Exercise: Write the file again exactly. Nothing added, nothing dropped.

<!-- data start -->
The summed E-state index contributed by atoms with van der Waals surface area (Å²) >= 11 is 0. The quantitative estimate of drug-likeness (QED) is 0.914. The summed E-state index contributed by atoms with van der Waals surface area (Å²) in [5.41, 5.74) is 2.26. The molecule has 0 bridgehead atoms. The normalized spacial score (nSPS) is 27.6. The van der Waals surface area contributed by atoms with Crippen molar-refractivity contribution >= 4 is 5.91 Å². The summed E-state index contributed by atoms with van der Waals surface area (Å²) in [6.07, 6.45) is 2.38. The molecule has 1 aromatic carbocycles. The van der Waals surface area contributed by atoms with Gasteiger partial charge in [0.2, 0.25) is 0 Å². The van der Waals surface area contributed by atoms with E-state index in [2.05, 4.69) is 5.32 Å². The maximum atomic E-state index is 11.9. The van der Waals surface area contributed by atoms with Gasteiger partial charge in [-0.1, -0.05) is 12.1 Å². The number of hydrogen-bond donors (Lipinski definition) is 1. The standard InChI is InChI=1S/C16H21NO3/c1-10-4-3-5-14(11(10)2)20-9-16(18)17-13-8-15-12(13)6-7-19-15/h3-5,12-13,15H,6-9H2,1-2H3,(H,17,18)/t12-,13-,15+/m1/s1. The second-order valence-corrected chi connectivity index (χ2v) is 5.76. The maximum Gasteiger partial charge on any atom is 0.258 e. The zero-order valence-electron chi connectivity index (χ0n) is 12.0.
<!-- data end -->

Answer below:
The summed E-state index contributed by atoms with van der Waals surface area (Å²) >= 11 is 0. The quantitative estimate of drug-likeness (QED) is 0.914. The summed E-state index contributed by atoms with van der Waals surface area (Å²) in [5.41, 5.74) is 2.26. The molecule has 0 bridgehead atoms. The normalized spacial score (nSPS) is 27.6. The van der Waals surface area contributed by atoms with Crippen molar-refractivity contribution >= 4 is 5.91 Å². The summed E-state index contributed by atoms with van der Waals surface area (Å²) in [6.07, 6.45) is 2.38. The molecule has 1 aromatic carbocycles. The van der Waals surface area contributed by atoms with Gasteiger partial charge in [0.2, 0.25) is 0 Å². The van der Waals surface area contributed by atoms with E-state index in [2.05, 4.69) is 5.32 Å². The maximum atomic E-state index is 11.9. The van der Waals surface area contributed by atoms with Gasteiger partial charge in [-0.1, -0.05) is 12.1 Å². The number of hydrogen-bond donors (Lipinski definition) is 1. The standard InChI is InChI=1S/C16H21NO3/c1-10-4-3-5-14(11(10)2)20-9-16(18)17-13-8-15-12(13)6-7-19-15/h3-5,12-13,15H,6-9H2,1-2H3,(H,17,18)/t12-,13-,15+/m1/s1. The second-order valence-corrected chi connectivity index (χ2v) is 5.76. The maximum Gasteiger partial charge on any atom is 0.258 e. The zero-order valence-electron chi connectivity index (χ0n) is 12.0.